Posted by | gig economy, Lyft, Mobile, Policy, Startups, Transportation, Uber | No Comments

The New York City Taxi and Limousine Commission has approved new rules designed to provide a minimum hourly wage of $17.22 (after expenses) for drivers who work with app-based services like Uber, Lyft, Via and Juno.

Fast Company reports that the rules try to deliver that wage by requiring drivers be paid according to a formula that incorporates mileage, time and utilization rate (the average percentage of time drivers have passengers in their cars). They also call for a higher payment when drivers have to take passengers far outside the city (to compensate for them for the return trip).

A proposed bonus payment for drivers offering Uber Pool and other shared-ride options appears to have been removed from the rules.

The Independent Drivers Guild, a labor organization that advocates for drivers, has been advocating for these changes, and it praised the TLC vote in a press release.

“Today we brought desperately needed relief to 80,000 working families,” said IDG founder Jim Conigliaro, Jr. “All workers deserve the protection of a fair, livable wage and we are proud to be setting the new bar for contractor workers’ rights in America. We are thankful to the Mayor, Commissioner [Meera] Joshi and the Taxi and Limousine Commission, City Council Member Brad Lander and all of the city officials who listened to and stood up for drivers.”

And The New York Taxi Workers Alliance issued a statement from Executive Director Bhairavi Desai:

It’s the first real attempt anywhere to stop app driver pay cuts, which is an Uber and Lyft business practice at the heart of poverty wages … Ultimately, the TLC needs to regulate Uber and Lyft passenger rates, guarantee that app drivers get 80 percent of those rates, and regulate the yellow/green meter to charge the same minimum rates, so drivers across the industry can earn a raise.

Uber and Lyft, meanwhile, criticized the decision, though with careful wording emphasizing that the companies aren’t opposed to ensuring that drivers receive a living wage.

“Uber supports efforts to ensure that full-time drivers in NYC – whether driving with taxi, limo or Uber – are able to make a living wage, without harming outer borough riders who have been ignored by yellow taxi and underserved by mass transit,” said Uber Director of Public Affairs Jason Post in a statement. “The TLC’s implementation of the City Council’s legislation to increase driver earnings will lead to higher than necessary fare increases for riders while missing an opportunity to deal with congestion in Manhattan’s central business district.”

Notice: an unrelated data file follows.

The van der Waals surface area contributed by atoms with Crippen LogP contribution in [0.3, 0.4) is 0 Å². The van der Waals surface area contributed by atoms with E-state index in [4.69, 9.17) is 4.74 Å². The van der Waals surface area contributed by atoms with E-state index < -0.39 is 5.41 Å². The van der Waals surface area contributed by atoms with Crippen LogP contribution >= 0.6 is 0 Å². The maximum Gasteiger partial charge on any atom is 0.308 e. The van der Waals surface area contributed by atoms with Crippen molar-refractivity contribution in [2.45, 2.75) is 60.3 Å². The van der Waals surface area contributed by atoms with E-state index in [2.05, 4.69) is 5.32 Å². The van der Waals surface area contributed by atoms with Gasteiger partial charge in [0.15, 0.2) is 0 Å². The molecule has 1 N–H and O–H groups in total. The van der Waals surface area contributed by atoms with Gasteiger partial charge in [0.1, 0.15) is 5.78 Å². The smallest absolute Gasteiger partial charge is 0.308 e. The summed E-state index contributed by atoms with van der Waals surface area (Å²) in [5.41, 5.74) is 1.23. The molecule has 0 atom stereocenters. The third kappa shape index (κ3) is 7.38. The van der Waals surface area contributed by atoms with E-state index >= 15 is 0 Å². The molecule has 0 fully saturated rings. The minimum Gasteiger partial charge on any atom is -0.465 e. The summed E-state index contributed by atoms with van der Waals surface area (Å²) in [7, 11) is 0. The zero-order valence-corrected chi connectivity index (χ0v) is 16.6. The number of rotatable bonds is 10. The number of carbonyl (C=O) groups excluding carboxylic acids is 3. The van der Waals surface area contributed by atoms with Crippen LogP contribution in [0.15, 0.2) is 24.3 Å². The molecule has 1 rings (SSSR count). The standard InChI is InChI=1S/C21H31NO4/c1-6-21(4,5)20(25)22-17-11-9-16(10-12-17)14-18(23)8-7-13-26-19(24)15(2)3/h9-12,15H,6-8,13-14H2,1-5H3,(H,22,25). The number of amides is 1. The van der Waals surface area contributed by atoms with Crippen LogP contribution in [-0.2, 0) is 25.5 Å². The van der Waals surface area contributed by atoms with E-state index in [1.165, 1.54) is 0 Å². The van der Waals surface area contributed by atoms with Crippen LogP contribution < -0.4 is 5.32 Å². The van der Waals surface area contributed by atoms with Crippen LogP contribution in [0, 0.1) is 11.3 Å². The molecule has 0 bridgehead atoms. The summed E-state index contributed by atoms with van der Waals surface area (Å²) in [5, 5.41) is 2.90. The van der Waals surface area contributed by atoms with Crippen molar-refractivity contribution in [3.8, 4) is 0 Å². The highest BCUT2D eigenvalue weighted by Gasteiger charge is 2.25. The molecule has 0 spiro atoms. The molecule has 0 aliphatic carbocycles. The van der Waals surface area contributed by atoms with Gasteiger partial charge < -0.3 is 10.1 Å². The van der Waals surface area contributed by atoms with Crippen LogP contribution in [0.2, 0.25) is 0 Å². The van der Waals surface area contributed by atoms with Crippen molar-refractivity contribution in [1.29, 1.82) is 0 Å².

Post argued that the rules do not account for the bonuses and other incentive payments that Uber and other companies might make. He criticized the TLC for adopting “an industry-wide utilization rate that does not hold bases accountable for keeping cars full with paying passengers.”

And here’s the statement from Lyft:

Lyft believes all drivers should earn a livable wage and we are committed to helping drivers reach their goals. Unfortunately, the TLC’s proposed pay rules will undermine competition by allowing certain companies to pay drivers lower wages, and disincentive drivers from giving rides to and from areas outside Manhattan. These rules would be a step backward for New Yorkers, and we urge the TLC to reconsider them.

Specifically Lyft says that companies would be able to essentially pay drivers less by claiming a higher utilization rate than the industry average. It also says that it will be nearly impossible to implement the higher out-of-town payment rates in the 30-day window before the new rules take effect.

Update: You can read the new Driver Income and Transparency Rules here.

“Convenience costs, and going forward, that cost will no longer be borne by the driver,” said TLC Chair Meera Joshi in a statement. “Today’s rules will raise driver earnings by on average $10,000 a year and require companies to be completely transparent on how they calculate pay and car leasing costs.”

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First ever drone-delivered kidney is no worse for wear

Posted by | drones, Gadgets, hardware, Health, TC, Transportation, UAVs | No Comments